What I’m Into (October/November 2017)

The first time we got the fire going this year (OK fine, by turning on a switch), it was like a long, deep breath exhaled.

My friend Tara and I had lunch the other week, and she told me how grateful she was for the approaching winter season. I hear so many complaints about the frigid temps of winter, so this was a refreshing perspective. “It feels like the year is making you slow down. It’s dark and cold, and you just get a chance, between the warmer seasons that have so many activities, to relax and sit with your family in front of the fire,” she said.

You may have noticed my blog has been a little quieter lately. Or maybe not; with the flurry of information on social media these days, I’m certain no one keeps very close tabs on this page anymore.

It doesn’t mean I haven’t been thinking about blogging or personal writing; I probably overthink it, actually. But with my kids both in school full-time, the last few months have given me a chance for more self-reflection than I’ve had the last 8 years, and I’ve been sitting in sort of a middle ground, wondering where I’m headed next.

So this past summer and fall, I’ve been living instead of writing about living. And with winter coming, I’m still in the in-between but feeling hopeful and grateful for the moments of living, big and small. Whatever is ahead, the year is exhaling, and for now, I’m going to cherish sitting with my family in front of the fire…

In front of the fire with a Stegosaurus and Curious George on October 31 🙂

Here’s a roundup of some things that have going on in this neck of the woods…

I hit the summer hard with an abundance of light reading – lots of fiction, plenty of YA novels. Which worked well for the warm season. When fall settled in, I drifted into deeper, slower reads, mostly nonfiction.

I just finished I Was Told to Come Alone, written by Souad Mekhennet, a Muslim journalist for the Washington Post. She shares an extremely unique perspective from interviews “behind the lines of the jihad,” and it helped me to understand better many of the world issues today. I also recently completed Evicted, which was a journalistic delve into poverty and eviction in Milwaukee.

Currently, I’m in the middle of Enrique’s Journey and The Longest Road, and next, I’d like to start Just Mercy, which comes highly recommended.

I’ve also been making it a bigger priority to read aloud with the kids. Sometimes during school days, it’s easy to let that slip, but it’s something that we all enjoy so much, and listening to the Read-Aloud Revival Podcast has been a catalyst for prioritizing this!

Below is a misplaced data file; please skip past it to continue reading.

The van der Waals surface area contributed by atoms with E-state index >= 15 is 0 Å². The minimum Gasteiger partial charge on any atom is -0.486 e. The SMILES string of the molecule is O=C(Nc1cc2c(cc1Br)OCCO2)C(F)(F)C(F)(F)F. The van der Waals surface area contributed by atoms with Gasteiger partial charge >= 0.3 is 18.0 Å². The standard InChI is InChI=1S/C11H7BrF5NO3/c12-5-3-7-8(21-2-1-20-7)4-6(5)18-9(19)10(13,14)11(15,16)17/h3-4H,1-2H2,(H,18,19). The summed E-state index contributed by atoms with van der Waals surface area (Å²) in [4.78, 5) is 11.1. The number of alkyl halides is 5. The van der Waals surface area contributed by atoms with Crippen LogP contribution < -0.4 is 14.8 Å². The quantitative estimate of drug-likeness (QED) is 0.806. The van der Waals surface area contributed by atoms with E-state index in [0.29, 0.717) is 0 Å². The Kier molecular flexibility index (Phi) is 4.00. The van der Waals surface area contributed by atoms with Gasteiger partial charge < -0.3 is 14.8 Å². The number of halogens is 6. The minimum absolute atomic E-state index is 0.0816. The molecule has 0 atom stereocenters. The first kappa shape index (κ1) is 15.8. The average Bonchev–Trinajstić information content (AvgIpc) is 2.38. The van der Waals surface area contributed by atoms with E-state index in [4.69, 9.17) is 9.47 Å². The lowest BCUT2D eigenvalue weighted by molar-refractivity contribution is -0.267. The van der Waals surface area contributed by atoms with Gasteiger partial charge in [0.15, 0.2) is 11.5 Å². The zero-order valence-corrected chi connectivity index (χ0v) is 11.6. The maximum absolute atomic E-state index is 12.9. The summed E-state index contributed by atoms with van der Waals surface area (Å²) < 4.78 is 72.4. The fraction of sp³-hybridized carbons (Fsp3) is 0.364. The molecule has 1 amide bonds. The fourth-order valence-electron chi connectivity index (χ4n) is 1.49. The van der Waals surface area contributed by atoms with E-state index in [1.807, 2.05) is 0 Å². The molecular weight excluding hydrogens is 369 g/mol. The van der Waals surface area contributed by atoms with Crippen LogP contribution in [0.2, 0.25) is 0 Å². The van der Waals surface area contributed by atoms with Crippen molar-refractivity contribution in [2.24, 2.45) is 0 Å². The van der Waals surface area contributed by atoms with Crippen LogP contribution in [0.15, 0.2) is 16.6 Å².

This story by my friend Ginger is just INCREDIBLE. She shared it with me when it first began and updated me over time, and I couldn’t wait for her to write about it. I know it will – and already has – change many lives.

“We find friendship with the heart; not the eyes. I have found that teaching acceptance, compassion and kindness must be intentional. As a parent, this can be done by not missing out on an opportunity to have your children interact with someone who is different. The more they are exposed to different, the less it becomes a big deal. Children can learn to see ‘different’, and look past the outside and see the heart.” This post by my friend Stacey is absolutely a must-read.

I had the pleasure of being featured on the podcast Orange Socks, which offers support and encouragement to special needs parents across the globe. I think it’s is so important for us to share our stories, to help our fellow parents find hope and not feel isolated, and after browsing the stories on Orange Socks, I felt so uplifted. You can listen to my interview here.

Someone was THRILLED to lose her first tooth!! She’s been dying to lose a tooth for years – thanks to her big brother’s prolific teeth turnover rate. She would ask me for apples and carrots when it got loose, to help the process along, and she finally wiggled it out while on a field trip!